To speak means being able to use a certain syntax and possessing the morphology of such and such a language, but it means above all assuming a culture and bearing the weight of a civilization. (BSWM, 1-2)
To speak a language is to appropriate its world and culture. The Antillean who wants to be white will succeed, since he will have adopted the cultural tool of language. (BSWM, 21)
Language carries culture and civilization – world, in a word. The house of Being in Heidegger becomes, in the black Atlantic context, the house of the colonlization of the human, of being, and therefore of Being. Language and world, and therefore being itself, are inseparable. To speak is to be inscribed in a language whose history and roots set the terms of alienation or home.
In a pair of essays from 1979 and 1980, Baldwin makes a similar sort of claim in beginning a defense of what he calls “black English.” He writes in “If Black English Isn’t a Language, Then Tell Me What It Is?” that
Language, incontestably, reveals the speaker. Language, also, far more dubiously, is meant to define the other – and, in this case, the other is refusing to be defined by a language that has never been able to recognize him. (649)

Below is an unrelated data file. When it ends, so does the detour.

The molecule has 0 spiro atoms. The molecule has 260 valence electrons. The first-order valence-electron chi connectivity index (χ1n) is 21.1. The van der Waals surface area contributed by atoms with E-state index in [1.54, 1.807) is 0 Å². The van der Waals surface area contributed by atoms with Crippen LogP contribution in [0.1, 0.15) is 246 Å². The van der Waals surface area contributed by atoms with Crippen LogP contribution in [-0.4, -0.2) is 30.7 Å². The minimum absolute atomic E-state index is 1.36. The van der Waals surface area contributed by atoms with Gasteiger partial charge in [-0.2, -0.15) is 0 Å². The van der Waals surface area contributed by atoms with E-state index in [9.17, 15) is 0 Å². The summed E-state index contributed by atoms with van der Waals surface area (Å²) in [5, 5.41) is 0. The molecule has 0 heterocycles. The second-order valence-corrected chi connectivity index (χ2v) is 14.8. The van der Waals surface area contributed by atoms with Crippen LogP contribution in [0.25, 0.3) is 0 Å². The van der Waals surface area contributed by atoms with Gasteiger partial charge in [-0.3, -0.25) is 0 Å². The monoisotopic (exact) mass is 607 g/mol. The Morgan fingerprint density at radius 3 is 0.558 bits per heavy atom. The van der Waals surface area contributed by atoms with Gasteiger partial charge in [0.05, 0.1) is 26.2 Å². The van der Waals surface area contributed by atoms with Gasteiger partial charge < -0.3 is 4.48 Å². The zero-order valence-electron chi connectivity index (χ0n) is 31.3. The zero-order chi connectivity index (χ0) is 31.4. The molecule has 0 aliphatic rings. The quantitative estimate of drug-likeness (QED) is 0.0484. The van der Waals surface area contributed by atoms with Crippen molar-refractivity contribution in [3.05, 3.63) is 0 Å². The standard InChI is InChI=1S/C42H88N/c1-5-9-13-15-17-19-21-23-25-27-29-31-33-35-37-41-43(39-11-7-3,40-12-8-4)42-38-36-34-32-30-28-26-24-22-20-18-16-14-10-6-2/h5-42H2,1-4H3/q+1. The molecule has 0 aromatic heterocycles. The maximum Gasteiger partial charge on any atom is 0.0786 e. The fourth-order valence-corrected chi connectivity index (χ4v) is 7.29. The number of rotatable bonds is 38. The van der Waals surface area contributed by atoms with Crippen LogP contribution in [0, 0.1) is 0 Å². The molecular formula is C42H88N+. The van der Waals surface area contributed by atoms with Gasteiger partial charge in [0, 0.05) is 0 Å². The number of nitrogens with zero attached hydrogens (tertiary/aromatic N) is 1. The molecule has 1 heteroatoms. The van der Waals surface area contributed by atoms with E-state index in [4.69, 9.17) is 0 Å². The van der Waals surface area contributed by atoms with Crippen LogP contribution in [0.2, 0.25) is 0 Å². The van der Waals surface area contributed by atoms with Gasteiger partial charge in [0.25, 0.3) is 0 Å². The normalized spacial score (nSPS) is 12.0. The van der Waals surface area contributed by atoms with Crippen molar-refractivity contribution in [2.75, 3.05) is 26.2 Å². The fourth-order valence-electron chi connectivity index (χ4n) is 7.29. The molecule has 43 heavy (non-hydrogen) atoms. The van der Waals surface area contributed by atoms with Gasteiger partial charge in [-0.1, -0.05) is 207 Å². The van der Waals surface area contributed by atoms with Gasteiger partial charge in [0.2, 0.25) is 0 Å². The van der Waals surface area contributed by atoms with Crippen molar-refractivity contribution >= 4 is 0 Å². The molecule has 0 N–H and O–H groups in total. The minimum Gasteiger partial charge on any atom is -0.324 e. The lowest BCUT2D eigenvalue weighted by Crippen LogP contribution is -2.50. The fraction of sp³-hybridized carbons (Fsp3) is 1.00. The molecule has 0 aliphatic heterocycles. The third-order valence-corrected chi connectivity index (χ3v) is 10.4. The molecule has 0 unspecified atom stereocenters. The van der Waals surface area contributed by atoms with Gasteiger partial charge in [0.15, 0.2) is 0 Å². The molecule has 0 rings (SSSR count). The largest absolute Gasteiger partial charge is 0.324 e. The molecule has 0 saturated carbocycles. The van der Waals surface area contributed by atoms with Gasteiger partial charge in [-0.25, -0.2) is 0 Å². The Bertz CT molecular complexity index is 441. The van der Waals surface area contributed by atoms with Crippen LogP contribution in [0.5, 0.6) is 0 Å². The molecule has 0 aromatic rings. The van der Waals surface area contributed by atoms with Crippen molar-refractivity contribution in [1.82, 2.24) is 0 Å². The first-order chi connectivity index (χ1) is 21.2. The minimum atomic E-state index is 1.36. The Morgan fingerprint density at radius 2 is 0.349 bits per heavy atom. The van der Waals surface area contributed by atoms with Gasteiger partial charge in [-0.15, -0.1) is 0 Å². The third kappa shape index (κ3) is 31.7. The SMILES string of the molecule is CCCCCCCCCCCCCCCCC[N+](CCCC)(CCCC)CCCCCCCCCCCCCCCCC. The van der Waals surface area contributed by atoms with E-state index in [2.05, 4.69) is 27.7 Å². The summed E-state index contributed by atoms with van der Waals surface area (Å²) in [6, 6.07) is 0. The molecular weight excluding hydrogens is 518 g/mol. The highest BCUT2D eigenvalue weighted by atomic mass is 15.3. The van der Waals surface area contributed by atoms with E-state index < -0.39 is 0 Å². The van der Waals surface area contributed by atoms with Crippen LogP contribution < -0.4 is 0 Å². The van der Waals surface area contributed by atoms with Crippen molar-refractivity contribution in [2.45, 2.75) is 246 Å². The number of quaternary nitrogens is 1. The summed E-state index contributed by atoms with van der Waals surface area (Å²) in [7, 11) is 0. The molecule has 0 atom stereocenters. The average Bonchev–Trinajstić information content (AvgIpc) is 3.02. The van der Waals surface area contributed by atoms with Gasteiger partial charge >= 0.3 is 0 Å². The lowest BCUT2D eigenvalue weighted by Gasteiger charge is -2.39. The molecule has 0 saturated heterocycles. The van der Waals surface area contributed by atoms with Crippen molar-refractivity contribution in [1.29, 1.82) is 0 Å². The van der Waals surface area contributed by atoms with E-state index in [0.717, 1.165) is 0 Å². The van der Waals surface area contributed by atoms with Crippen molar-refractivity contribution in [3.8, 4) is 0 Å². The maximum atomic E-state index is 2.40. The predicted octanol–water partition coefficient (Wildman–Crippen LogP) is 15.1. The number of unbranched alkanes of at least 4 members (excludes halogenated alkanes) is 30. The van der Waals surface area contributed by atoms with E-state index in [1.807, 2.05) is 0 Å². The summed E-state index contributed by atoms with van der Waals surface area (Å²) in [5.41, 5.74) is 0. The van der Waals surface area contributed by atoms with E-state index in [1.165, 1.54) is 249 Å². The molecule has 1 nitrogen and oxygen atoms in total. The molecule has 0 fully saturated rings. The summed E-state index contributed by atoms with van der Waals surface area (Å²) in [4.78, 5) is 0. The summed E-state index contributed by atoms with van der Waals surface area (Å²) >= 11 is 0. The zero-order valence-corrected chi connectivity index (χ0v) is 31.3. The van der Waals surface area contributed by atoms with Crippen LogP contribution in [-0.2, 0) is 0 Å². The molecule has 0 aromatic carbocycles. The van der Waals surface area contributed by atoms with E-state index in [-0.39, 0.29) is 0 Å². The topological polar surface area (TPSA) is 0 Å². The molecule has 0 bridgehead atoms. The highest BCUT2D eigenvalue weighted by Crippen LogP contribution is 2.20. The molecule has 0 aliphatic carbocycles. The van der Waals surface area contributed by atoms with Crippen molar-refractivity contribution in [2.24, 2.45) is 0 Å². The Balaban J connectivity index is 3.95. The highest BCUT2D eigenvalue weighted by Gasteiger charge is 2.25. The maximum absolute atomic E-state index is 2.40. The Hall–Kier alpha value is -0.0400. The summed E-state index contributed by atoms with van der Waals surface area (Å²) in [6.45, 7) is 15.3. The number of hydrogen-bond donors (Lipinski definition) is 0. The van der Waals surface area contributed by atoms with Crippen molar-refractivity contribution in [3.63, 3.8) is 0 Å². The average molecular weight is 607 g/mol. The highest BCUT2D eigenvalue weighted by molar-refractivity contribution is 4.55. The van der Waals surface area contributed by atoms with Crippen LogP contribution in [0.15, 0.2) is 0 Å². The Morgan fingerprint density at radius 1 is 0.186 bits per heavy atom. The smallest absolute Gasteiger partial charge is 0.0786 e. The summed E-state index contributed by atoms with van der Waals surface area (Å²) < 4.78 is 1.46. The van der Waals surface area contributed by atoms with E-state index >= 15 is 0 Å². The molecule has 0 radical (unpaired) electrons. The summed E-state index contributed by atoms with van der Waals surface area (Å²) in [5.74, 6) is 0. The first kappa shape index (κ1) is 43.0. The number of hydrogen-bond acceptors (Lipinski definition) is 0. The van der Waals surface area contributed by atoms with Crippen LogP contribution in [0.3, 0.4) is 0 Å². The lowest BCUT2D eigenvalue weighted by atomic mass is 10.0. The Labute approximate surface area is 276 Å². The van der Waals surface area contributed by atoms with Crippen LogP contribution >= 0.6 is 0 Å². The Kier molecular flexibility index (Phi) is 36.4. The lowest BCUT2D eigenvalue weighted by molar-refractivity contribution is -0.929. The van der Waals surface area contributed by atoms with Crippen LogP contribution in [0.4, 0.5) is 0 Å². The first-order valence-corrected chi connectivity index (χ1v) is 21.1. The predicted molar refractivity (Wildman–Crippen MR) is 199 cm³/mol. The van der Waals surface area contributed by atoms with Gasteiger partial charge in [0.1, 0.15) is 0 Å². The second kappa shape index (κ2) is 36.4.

This passage recalls Fanon’s long reflection on the problem of diction in Black Skin, White Masks, a reflection that circles around the terrifying claim that the destiny of the black person is to be white, and therefore the impossibility of the actualization of blackness in French. Fanon never quite responds to this dilemma in terms of language; pidgin and creole, the two vernacular moments in the Caribbean context, are derided as racialized performances for white people. Baldwin’s advance on Fanon, and I do think it is a profoundly important one, is to see in the evolution of vernaculars a resistance to alienation and the construction of a medium in which the oppressed can see themselves. Baldwin writes:
People evolve a language in order to describe and thus control their circumstances or in order to not be submerged by a situation that they cannot articulate. (And if they cannot articulate it, they are submerged.) (649)